Three things to know about Nigeria’s delayed election


The postponement of Nigeria’s election by one week has set off a flurry of questions about what was behind the delay and what happens next.

The postponement of Nigeria’s presidential and parliamentary election by one week has set off a flurry of questions about what was behind the delay and what happens next.

Who benefits from the delay?

Nigeria’s political establishment has criticised the postponement, which was announced about five hours before polls were to open.

Both President Muhammadu Buhari, who is standing for a second term, and the leading opposition candidate Atiku Abubakar, a former vice-president, have signalled their disapproval.

But behind the scenes, observers say Buhari’s All Progressives Congress (APC) and Abubakar’s People’s Democratic Party (PDP) both have complaints about how the election commission has handled preparations.

The PDP claimed repeatedly that the vote’s integrity was being undermined.

Meanwhile, the APC has fumed over court orders that barred their legislative candidates from running in the states of Zamfara and Rivers, because of disputes of primary polling.

The week-long delay could benefit either party, and some are openly suspicious that the APC orchestrated it, despite official denials from the electoral body that the decision was all theirs.

“Many people believe that the government created an enabling environment for the postponement,” Auwal Musa, executive director of the Civil Society Legislative Advocacy Centre said in a televised interview.

Was Nigeria ready to vote?

People across Nigeria reacted with dismay to the last-minute announcement but signs of disorganisation were apparent in the days before voting was to start.

AFP journalists saw numerous polling stations that were only receiving ballot papers and voting card readers on Friday evening or had not received them at all.

“We had gone through training, preparation, we were ready,” said Austin Onwuosanya, who had been due to officiate in the commercial capital, Lagos.

But voting equipment never showed up at his polling station.

Election planning in Nigeria is often hampered by poor roads and the dilapidated power grid.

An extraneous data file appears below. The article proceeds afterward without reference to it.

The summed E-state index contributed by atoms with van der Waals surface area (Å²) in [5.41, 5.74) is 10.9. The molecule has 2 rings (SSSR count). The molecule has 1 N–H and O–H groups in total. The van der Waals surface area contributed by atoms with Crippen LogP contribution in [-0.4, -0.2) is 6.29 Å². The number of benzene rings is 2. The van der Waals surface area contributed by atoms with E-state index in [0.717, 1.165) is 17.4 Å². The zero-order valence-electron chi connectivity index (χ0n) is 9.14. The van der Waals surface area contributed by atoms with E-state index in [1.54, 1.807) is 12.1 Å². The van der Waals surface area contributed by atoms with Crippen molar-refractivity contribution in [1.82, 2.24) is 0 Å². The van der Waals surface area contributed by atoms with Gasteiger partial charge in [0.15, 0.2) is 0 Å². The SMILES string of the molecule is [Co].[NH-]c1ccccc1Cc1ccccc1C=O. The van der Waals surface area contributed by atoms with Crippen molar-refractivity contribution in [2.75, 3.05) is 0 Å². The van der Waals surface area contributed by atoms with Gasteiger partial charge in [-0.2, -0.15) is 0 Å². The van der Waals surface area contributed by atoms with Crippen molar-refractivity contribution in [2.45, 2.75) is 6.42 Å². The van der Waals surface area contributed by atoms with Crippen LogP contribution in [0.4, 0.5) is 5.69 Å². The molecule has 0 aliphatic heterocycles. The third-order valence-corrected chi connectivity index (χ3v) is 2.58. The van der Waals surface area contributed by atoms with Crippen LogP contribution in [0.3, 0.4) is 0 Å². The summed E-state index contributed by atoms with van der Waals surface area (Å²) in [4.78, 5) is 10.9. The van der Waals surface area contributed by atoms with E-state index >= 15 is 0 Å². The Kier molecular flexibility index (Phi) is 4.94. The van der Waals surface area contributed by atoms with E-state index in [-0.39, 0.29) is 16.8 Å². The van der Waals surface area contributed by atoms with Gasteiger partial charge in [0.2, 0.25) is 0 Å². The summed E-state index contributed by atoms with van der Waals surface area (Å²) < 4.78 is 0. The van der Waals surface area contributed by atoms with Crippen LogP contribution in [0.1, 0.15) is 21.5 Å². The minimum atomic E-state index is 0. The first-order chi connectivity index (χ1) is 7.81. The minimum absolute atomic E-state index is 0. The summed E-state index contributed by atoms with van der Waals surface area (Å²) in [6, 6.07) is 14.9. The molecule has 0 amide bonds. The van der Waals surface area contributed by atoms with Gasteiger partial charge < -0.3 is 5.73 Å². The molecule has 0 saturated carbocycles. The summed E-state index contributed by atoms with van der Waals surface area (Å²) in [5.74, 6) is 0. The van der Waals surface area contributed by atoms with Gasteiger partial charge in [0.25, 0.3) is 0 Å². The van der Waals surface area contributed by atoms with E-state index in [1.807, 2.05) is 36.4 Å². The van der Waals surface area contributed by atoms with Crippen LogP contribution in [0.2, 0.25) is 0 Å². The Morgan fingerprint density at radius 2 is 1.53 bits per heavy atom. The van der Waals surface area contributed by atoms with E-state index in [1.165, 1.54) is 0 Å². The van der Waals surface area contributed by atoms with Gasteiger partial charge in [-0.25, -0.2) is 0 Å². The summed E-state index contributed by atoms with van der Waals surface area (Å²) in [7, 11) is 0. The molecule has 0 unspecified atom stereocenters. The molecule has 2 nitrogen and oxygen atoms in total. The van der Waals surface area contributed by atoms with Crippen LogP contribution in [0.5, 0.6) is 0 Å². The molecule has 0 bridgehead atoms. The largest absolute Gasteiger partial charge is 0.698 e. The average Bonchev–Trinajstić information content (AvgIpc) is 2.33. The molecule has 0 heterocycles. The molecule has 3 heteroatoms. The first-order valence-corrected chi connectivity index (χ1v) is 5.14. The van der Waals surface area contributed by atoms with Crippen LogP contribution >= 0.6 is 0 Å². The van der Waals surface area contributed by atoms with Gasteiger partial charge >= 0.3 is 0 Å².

The chairman of the Independent National Electoral Commission (INEC) in part blamed bad weather and roads for a delay in the distribution of materials.

He insisted ballot papers and results sheets were ready.

But Cheta Nwanze, of analysts SBM Intelligence, said “INEC organisation has regressed under the current chairman”, and that it was possible politicians were deliberately undermining the preparations.

– What does the delay mean for the election? –
It seems certain the delay will affect the outcome of the final vote.

Many Nigerians travel from cities into the countryside to vote in their family homes, while others return from overseas.

But with most of the country impoverished, despite the country’s vast oil wealth, many Nigerians will struggle to recover from wasted transport money or days of lost work.

“This is really disheartening,” said Paul Emurotu, who travelled from Lagos to Warri in the oil-producing Niger delta region to cast his ballot.

He doesn’t know if he can afford to make the 450-kilometre (280-mile) journey a second time.

Thousands of INEC employees have also deployed across the country, some to hard-to-reach rural areas without electricity.

There, they organised voting materials by the light of their cellphones, then slept on the floor in order to open polls on time, only for voting to be postponed.

Udo Ilo, Nigeria director for the Open Society Initiative for West Africa, said it was now imperative that INEC safeguard the ballot papers and other sensitive materials distributed before the postponement to prevent tampering.

“What steps (are) INEC… taking to ensure the integrity of the material?” he asked.

Yakubu has assured all sensitive materials are being stored at Central Bank of Nigeria facilities until the rescheduled dates.


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